July 16, 2009
The Lord of the Rings encounters The Lord of Accounting
by Dennis Johnson
“J.R.R. Tolkien sold movie rights to his ‘Lord of the Rings‘ novels 40 years ago for 7.5 percent of future receipts. Three films and $6 billion later, his heirs say they haven’t seen a dime from Time Warner Inc.,” according to a Bloomberg News report by Brett Pulley.
As result, Tolkien’s heirs, a charity they run called the Tolkien Trust, and Tolkien’s publisher HarperCollins, have all sued Time Warner’s New Line Cinema for more than $220 million and a look at the books, says the report. The family also says the original contract gives them the right to terminate or revoke rights, meaning the litigation could hold up two films based on The Hobbit currently in the works — “films that, if their predecessors are a guide, could generate $4 billion in sales.”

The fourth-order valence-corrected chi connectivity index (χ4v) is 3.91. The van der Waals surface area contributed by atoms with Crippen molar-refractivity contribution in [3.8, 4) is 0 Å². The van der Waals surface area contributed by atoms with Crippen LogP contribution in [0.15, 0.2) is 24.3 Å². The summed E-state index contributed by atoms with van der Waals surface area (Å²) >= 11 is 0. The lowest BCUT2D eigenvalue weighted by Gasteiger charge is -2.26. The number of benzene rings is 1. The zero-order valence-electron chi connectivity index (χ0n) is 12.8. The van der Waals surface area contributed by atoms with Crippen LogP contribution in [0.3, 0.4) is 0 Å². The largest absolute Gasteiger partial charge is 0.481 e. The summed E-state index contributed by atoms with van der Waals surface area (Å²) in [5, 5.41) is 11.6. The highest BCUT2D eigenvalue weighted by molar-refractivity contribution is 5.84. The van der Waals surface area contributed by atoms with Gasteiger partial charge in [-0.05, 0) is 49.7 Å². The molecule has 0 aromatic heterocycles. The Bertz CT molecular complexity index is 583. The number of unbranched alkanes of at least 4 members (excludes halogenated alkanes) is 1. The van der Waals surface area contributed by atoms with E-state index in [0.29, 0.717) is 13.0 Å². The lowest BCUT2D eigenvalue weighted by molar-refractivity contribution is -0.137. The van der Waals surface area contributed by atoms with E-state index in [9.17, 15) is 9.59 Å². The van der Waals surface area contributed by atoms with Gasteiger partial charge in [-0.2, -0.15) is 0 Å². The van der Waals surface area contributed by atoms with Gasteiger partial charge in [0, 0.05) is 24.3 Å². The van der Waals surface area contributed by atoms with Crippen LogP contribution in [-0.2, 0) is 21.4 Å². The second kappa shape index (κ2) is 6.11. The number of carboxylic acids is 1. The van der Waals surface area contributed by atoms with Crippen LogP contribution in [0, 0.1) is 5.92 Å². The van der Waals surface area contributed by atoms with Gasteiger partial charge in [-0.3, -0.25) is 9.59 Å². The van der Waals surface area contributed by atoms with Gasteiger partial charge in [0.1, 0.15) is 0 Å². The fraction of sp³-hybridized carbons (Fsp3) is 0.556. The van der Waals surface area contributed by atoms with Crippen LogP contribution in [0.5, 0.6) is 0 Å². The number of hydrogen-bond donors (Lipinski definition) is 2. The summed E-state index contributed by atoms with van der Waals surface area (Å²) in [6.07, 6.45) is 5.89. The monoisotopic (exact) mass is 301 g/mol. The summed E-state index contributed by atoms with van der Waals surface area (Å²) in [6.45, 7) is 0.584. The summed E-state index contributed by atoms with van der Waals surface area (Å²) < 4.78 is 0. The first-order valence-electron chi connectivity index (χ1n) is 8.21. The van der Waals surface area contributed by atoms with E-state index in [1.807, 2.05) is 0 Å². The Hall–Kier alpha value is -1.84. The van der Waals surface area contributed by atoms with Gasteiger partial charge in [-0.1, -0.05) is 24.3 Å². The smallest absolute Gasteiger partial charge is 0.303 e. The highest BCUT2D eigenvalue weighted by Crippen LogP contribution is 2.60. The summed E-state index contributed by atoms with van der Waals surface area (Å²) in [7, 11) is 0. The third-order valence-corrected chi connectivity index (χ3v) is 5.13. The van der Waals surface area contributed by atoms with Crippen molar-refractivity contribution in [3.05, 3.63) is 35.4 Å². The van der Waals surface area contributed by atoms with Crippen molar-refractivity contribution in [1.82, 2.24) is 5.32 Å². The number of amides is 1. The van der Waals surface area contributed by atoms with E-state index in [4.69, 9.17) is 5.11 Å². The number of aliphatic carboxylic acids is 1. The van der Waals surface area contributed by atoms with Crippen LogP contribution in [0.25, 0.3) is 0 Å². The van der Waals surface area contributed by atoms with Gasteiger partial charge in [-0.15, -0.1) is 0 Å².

New Line says its “accounting included 20 percent of home- entertainment revenue, instead of the 100 percent called for in the contract, the heirs say,” because “The studio excluded foreign revenue, saying Warner Bros., not New Line, received those sales for distributing the films abroad.”
But the Tolkiens’ attorney says, “The agreement says ‘all.’ All does not mean 20 percent. All means all.”
The case will go to trial in Los Angeles Superior Court in October if New Line does not reach a settlement with the Tolkiens by then … the way it reached a settlement with director Peter Jackson when he sued them for not paying them what they owed him … and the way it reached a settlement with the previous studio that owned the rights before Warner ….
Dennis Johnson is the founder of MobyLives, and the co-founder and co-publisher of Melville House. Follow him on Twitter at @mobylives